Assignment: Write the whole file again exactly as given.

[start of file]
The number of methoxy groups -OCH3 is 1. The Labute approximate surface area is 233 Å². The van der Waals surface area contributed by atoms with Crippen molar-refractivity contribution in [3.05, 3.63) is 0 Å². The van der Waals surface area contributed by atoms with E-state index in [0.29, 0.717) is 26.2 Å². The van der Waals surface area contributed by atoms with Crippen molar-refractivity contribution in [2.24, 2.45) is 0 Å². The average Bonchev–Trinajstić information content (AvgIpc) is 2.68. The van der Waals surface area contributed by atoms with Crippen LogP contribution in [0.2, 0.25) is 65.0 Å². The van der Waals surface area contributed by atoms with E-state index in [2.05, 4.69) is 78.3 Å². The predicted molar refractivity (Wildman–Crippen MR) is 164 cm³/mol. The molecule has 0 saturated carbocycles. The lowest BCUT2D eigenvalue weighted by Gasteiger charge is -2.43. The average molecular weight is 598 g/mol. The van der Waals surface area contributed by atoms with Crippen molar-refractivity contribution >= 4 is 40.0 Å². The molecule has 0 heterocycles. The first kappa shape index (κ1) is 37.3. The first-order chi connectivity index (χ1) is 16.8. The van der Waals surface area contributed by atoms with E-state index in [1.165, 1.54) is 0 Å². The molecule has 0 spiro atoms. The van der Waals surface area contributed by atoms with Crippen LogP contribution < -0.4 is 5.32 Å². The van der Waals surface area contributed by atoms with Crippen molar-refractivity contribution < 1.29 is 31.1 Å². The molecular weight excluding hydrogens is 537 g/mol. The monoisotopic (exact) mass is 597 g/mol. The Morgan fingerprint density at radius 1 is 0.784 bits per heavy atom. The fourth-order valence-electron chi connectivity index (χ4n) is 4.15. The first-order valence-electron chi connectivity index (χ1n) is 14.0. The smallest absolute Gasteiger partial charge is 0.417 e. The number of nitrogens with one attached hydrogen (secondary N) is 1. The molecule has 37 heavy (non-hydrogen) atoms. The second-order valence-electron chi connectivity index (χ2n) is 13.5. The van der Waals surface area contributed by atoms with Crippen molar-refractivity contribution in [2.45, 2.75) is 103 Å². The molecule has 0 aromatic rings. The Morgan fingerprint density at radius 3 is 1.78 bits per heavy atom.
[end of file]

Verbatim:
The number of methoxy groups -OCH3 is 1. The Labute approximate surface area is 233 Å². The van der Waals surface area contributed by atoms with Crippen molar-refractivity contribution in [3.05, 3.63) is 0 Å². The van der Waals surface area contributed by atoms with E-state index in [0.29, 0.717) is 26.2 Å². The van der Waals surface area contributed by atoms with Crippen molar-refractivity contribution in [2.24, 2.45) is 0 Å². The average Bonchev–Trinajstić information content (AvgIpc) is 2.68. The van der Waals surface area contributed by atoms with Crippen LogP contribution in [0.2, 0.25) is 65.0 Å². The van der Waals surface area contributed by atoms with E-state index in [2.05, 4.69) is 78.3 Å². The predicted molar refractivity (Wildman–Crippen MR) is 164 cm³/mol. The molecule has 0 saturated carbocycles. The lowest BCUT2D eigenvalue weighted by Gasteiger charge is -2.43. The average molecular weight is 598 g/mol. The van der Waals surface area contributed by atoms with Crippen molar-refractivity contribution >= 4 is 40.0 Å². The molecule has 0 heterocycles. The first kappa shape index (κ1) is 37.3. The first-order chi connectivity index (χ1) is 16.8. The van der Waals surface area contributed by atoms with E-state index in [1.165, 1.54) is 0 Å². The molecule has 0 spiro atoms. The van der Waals surface area contributed by atoms with Crippen LogP contribution < -0.4 is 5.32 Å². The van der Waals surface area contributed by atoms with Crippen molar-refractivity contribution < 1.29 is 31.1 Å². The molecular weight excluding hydrogens is 537 g/mol. The monoisotopic (exact) mass is 597 g/mol. The Morgan fingerprint density at radius 1 is 0.784 bits per heavy atom. The fourth-order valence-electron chi connectivity index (χ4n) is 4.15. The first-order valence-electron chi connectivity index (χ1n) is 14.0. The smallest absolute Gasteiger partial charge is 0.417 e. The number of nitrogens with one attached hydrogen (secondary N) is 1. The molecule has 37 heavy (non-hydrogen) atoms. The second-order valence-electron chi connectivity index (χ2n) is 13.5. The van der Waals surface area contributed by atoms with Crippen molar-refractivity contribution in [2.45, 2.75) is 103 Å². The molecule has 0 aromatic rings. The Morgan fingerprint density at radius 3 is 1.78 bits per heavy atom.